Video: Cup triumph and lure of ‘home’ town accelerated Sinfield switch

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DEPARTING Leeds Rhinos legend Kevin Sinfield has revealed Yorkshire Carnegie is the only side he would ever have left them for.

The former England captain stunned the rugby league world yesterday by announcing he will finish his remarkable 19-year success-laden career with Leeds at the end of this season to start a surprise rugby union journey with their sister club.

KEVIN SINFIELD: Joins sister club Yorkshire Carnegie as a rugby union novice next season.

KEVIN SINFIELD: Joins sister club Yorkshire Carnegie as a rugby union novice next season.

Sinfield, 34, is the most successful captain in Leeds’ history, having led them to six Super League titles, three World Club Challenges and, crucially, a Challenge Cup last August.

At last ending that long wait for Challenge Cup glory – the stand-off had lost in all five previous final appearances – has clearly played a part in the player’s decision to switch codes knowing his set is now complete.

However, the player – Oldham-born but an adopted son of Leeds – revealed the chance to stay at Headingley, where Carnegie are also based, was central in his thinking, too.

Asked if he was contemplating a future away from there when he decided to quit Leeds, he said: “I’ll be brutally honest, it happened at the same time.

“If the opportunity of playing rugby union wasn’t here I’d have played another year (with Rhinos). I wasn’t retiring. I love the place. People talk about home-town boys and what it means to them.

“But I’ve been here since I was 13. The bond I have, the relationship with people who work here and with the fans... you don’t just throw something like that away.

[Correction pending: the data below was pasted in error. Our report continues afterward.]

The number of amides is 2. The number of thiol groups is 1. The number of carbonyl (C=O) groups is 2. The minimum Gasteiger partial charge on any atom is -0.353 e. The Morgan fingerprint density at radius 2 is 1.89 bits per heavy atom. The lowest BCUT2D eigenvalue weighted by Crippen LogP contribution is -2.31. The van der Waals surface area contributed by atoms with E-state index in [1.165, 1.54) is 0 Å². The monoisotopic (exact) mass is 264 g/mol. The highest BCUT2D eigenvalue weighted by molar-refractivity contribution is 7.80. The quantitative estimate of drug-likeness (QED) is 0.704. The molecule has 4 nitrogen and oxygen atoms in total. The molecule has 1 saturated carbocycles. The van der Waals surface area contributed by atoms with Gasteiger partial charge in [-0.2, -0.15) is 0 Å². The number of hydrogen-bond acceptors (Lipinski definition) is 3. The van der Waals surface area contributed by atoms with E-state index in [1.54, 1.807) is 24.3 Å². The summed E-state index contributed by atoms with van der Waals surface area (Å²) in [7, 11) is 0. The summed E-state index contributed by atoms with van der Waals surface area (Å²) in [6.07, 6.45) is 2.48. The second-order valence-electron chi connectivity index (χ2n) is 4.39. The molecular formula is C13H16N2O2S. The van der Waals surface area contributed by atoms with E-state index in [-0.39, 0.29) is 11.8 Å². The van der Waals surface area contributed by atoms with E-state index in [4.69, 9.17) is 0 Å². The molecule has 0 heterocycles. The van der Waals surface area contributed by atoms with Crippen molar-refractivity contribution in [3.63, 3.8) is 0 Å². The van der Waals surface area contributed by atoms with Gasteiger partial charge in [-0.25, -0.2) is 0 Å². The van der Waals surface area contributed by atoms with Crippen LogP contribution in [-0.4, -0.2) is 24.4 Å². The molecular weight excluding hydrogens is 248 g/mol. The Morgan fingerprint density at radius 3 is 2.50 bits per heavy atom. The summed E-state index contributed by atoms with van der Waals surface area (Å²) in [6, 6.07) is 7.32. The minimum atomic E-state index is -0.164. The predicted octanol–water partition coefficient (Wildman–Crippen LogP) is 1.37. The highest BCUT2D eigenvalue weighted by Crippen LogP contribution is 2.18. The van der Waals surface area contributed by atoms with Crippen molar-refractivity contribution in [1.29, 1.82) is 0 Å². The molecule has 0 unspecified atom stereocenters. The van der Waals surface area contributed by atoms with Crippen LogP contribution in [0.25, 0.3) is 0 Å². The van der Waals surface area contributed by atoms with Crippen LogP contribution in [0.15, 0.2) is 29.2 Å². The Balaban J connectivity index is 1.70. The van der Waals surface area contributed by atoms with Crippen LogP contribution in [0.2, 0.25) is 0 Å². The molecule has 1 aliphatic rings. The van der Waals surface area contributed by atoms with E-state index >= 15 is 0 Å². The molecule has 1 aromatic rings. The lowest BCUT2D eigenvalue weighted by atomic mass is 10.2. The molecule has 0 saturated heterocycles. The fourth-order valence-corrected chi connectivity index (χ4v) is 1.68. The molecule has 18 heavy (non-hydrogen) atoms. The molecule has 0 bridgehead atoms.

“I’d have gone again next year in particular as it would have been my 20th season but I didn’t want to get to the stage where I look back and had regrets.

“The challenge this offers me now, with Yorkshire Carnegie, will make sure the last couple of years will be really enjoyable.”

Sinfield’s capture is a major coup for the new owners of the Championship club, who took charge at Christmas and have already signalled their intent to earn a return to the Premiership with the recent addition of former Gloucester and Sale Sharks chief Bryan Redpath as head coach.

Sinfield, who is just 55 points short of becoming the third highest points scorer in rugby league history, has signed an 18-month contract with Carnegie, starting in November.

Given his renowned kicking game and distribution, he would seem a perfect fit for the fly-half role in union and admits that is where he would like to play.

But the man who captained England in the 2013 World Cup admits he will be complete novice given he has never played the sport before at any level.

“I understand how difficult it’s going to be,” added Sinfield, even going in at union’s second-tier level.

“I don’t think it’s going to be a breeze. I know it’s going to be really tough but I want it to be that way as well; it’s the reason I’m coming – I want a challenge and feel like if we can get this club back in the Premiership, and staying there, then we’ve accomplished that.”

Sinfield’s Rhinos contract was not due to expire until the end of 2016.

But chief executive Gary Hetherington said: “When Kevin signed his last five-year contract in 2012 it was with the understanding he could decide to leave at the end of any season, unrestricted, provided we were notified at the start of the season so we could begin to plan for the future.

“He notified me six weeks ago and if any player in the history of our club deserves the right to choose when he moves on it’s Kevin Sinfield.

“He’s been an inspirational leader on and off the field for Leeds Rhinos over the last decade and I think there can be little argument that the success we have enjoyed would not have been possible without him.”

Sinfield’s big switch: Page 20.